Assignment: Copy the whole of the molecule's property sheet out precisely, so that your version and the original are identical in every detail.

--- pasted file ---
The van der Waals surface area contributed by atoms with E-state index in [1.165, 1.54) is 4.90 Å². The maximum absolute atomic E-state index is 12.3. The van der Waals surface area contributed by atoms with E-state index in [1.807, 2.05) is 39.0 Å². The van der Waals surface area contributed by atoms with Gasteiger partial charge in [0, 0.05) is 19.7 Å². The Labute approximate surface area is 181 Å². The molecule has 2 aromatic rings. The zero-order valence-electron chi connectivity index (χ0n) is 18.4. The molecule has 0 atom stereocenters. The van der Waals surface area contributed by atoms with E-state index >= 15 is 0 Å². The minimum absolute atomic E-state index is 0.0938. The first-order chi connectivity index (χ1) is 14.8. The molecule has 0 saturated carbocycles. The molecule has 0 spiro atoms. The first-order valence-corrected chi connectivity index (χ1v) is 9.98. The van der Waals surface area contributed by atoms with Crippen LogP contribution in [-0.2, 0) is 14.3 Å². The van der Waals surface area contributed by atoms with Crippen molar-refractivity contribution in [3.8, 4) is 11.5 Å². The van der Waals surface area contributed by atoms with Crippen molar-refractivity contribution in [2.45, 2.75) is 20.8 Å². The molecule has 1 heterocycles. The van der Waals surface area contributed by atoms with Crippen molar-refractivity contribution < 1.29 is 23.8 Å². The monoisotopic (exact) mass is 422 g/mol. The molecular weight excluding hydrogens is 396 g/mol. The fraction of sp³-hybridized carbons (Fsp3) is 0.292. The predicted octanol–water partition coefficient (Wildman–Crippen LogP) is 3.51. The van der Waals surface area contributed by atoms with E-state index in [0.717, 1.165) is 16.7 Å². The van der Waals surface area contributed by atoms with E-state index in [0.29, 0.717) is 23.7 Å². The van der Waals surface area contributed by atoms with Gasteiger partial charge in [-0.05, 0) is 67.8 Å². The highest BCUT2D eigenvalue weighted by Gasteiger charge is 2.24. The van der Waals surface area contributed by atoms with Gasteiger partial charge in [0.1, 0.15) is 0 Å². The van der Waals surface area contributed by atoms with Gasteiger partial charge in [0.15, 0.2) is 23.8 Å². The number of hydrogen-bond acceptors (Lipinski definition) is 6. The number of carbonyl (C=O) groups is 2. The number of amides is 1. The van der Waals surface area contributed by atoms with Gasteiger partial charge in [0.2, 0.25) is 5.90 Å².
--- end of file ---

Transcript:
The van der Waals surface area contributed by atoms with E-state index in [1.165, 1.54) is 4.90 Å². The maximum absolute atomic E-state index is 12.3. The van der Waals surface area contributed by atoms with E-state index in [1.807, 2.05) is 39.0 Å². The van der Waals surface area contributed by atoms with Gasteiger partial charge in [0, 0.05) is 19.7 Å². The Labute approximate surface area is 181 Å². The molecule has 2 aromatic rings. The zero-order valence-electron chi connectivity index (χ0n) is 18.4. The molecule has 0 atom stereocenters. The van der Waals surface area contributed by atoms with E-state index >= 15 is 0 Å². The minimum absolute atomic E-state index is 0.0938. The first-order chi connectivity index (χ1) is 14.8. The molecule has 0 saturated carbocycles. The molecule has 0 spiro atoms. The first-order valence-corrected chi connectivity index (χ1v) is 9.98. The van der Waals surface area contributed by atoms with Crippen LogP contribution in [-0.2, 0) is 14.3 Å². The van der Waals surface area contributed by atoms with Crippen molar-refractivity contribution in [3.8, 4) is 11.5 Å². The van der Waals surface area contributed by atoms with Crippen molar-refractivity contribution in [2.45, 2.75) is 20.8 Å². The molecule has 1 heterocycles. The van der Waals surface area contributed by atoms with Crippen molar-refractivity contribution < 1.29 is 23.8 Å². The monoisotopic (exact) mass is 422 g/mol. The molecular weight excluding hydrogens is 396 g/mol. The fraction of sp³-hybridized carbons (Fsp3) is 0.292. The predicted octanol–water partition coefficient (Wildman–Crippen LogP) is 3.51. The van der Waals surface area contributed by atoms with E-state index in [0.717, 1.165) is 16.7 Å². The van der Waals surface area contributed by atoms with E-state index in [0.29, 0.717) is 23.7 Å². The van der Waals surface area contributed by atoms with Gasteiger partial charge in [-0.05, 0) is 67.8 Å². The highest BCUT2D eigenvalue weighted by Gasteiger charge is 2.24. The van der Waals surface area contributed by atoms with Gasteiger partial charge in [0.1, 0.15) is 0 Å². The van der Waals surface area contributed by atoms with Gasteiger partial charge in [0.15, 0.2) is 23.8 Å². The number of hydrogen-bond acceptors (Lipinski definition) is 6. The number of carbonyl (C=O) groups is 2. The number of amides is 1. The van der Waals surface area contributed by atoms with Gasteiger partial charge in [0.2, 0.25) is 5.90 Å².